Background: In anterior cervical diskectomy and fusion (ACDF), misaligned plates are concerning because of the risk of screw-and-plate failure; however, these plates also hypothetically have the potential for asymmetric micromotion on the facet and uncovertebral joint. The aim of this study was to determine whether misaligned plate placement during ACDF had clinical benefits compared with straight plate placement.
Methods: Postoperative AP radiographs of 128 consecutive patients who underwent ACDF with anterior cervical plate (ACP) fixation were reviewed, and plate alignment was assessed. Patients were separated into control group 1 (straight plates) or group 2 (misaligned plates).
Results: The mean age of patients was 51.5 ± 0.9 years, and women represented 51% of the total population. There was no significant difference between groups with regard to the preoperative visual analog scale (VAS) and Neck Disability Index (NDI) scores (P = 0.744 and P = 0.943, respectively). At 6 weeks postoperatively, the VAS scores for group 1 decreased from 7.6 ± 0.2 to 4.0 ± 0.2 compared with the scores in group 2, which decreased from 7.7 ± 0.2 to 2.1 ± 0.1, which demonstrated statistical significance (P = 0.019). At 2-year follow-up, no significant difference was demonstrated between the groups’ VAS and NDI scores (P = 0.670 and P = 0.266).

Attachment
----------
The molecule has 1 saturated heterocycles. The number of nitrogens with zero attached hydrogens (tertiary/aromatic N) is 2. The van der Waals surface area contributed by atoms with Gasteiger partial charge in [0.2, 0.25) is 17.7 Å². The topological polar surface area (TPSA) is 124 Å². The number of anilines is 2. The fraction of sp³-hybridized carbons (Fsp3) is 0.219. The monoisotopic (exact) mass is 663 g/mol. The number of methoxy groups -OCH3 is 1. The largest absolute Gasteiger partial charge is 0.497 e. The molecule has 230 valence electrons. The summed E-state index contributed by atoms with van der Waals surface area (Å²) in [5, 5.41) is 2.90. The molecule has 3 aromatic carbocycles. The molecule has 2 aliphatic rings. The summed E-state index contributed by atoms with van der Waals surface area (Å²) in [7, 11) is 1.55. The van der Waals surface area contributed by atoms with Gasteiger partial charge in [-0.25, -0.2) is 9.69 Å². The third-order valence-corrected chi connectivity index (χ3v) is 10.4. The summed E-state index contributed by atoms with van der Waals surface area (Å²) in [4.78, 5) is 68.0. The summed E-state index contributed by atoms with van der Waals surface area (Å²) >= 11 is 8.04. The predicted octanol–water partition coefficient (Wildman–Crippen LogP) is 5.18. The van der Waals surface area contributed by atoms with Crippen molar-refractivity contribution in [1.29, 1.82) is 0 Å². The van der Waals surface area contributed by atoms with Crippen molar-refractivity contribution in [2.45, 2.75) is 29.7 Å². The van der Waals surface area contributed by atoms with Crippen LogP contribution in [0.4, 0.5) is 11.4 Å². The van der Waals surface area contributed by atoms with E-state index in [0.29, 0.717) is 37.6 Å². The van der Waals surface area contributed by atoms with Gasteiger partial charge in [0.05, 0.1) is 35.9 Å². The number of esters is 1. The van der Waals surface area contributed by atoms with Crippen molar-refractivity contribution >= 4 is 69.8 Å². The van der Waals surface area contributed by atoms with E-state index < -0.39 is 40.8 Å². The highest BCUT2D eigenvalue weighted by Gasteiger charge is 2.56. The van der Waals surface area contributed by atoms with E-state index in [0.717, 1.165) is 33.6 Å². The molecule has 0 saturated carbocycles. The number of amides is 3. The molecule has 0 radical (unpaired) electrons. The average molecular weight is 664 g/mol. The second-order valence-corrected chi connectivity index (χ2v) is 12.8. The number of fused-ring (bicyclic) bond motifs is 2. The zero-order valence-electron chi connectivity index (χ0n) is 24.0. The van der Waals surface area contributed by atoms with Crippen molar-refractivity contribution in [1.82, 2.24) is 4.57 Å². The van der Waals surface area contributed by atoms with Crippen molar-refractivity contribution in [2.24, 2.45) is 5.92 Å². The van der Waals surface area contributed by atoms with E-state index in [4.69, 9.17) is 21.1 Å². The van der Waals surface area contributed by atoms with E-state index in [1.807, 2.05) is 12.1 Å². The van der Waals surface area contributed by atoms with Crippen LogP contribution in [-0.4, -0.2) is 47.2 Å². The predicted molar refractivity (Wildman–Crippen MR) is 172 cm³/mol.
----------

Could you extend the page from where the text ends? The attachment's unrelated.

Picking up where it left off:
Conclusion: Misaligned plates have increased torsional strength and are associated with better clinical outcomes compared with those of straight plates in the early postoperative period. After fusion, no significant difference in clinical outcomes between the groups was noted, which may reduce the concerns regarding misaligned plates.
Level of Evidence: Retrospective comparative study
From the Department of Clinical and Biomedical Sciences, Florida Atlantic University, Boca Raton, FL, the Department of Orthopedics, Florida International University, Miami, FL (Dr. Chin), and the LESS Institute, Miami (Dr. Chin, Dr. Pencle, Ms. S. Francis, Ms. C. Francis, Dr. Seale, and Dr. Hothem).
Correspondence to Dr. Chin: email@example.com
Dr. Chin or an immediate family member has stock or stock options held in SpineFrontier; has received research or institutional support from the Less Exposure Surgery Society; has received nonincome support (such as equipment or services), commercially derived honoraria, or other non–research-related funding (such as paid travel) from SpineFrontier; and serves as a board member, owner, officer, or committee member of the Less Exposure Surgery Society. None of the following authors or any immediate family member has received anything of value from or has stock or stock options held in a commercial company or institution related directly or indirectly to the subject of this article: Dr. Pencle, Ms. S. Francis, Ms. C. Francis, Mr. Seale, and Dr. Hothem.
Received May 02, 2016
Received in revised form August 29, 2016
Accepted November 16, 2016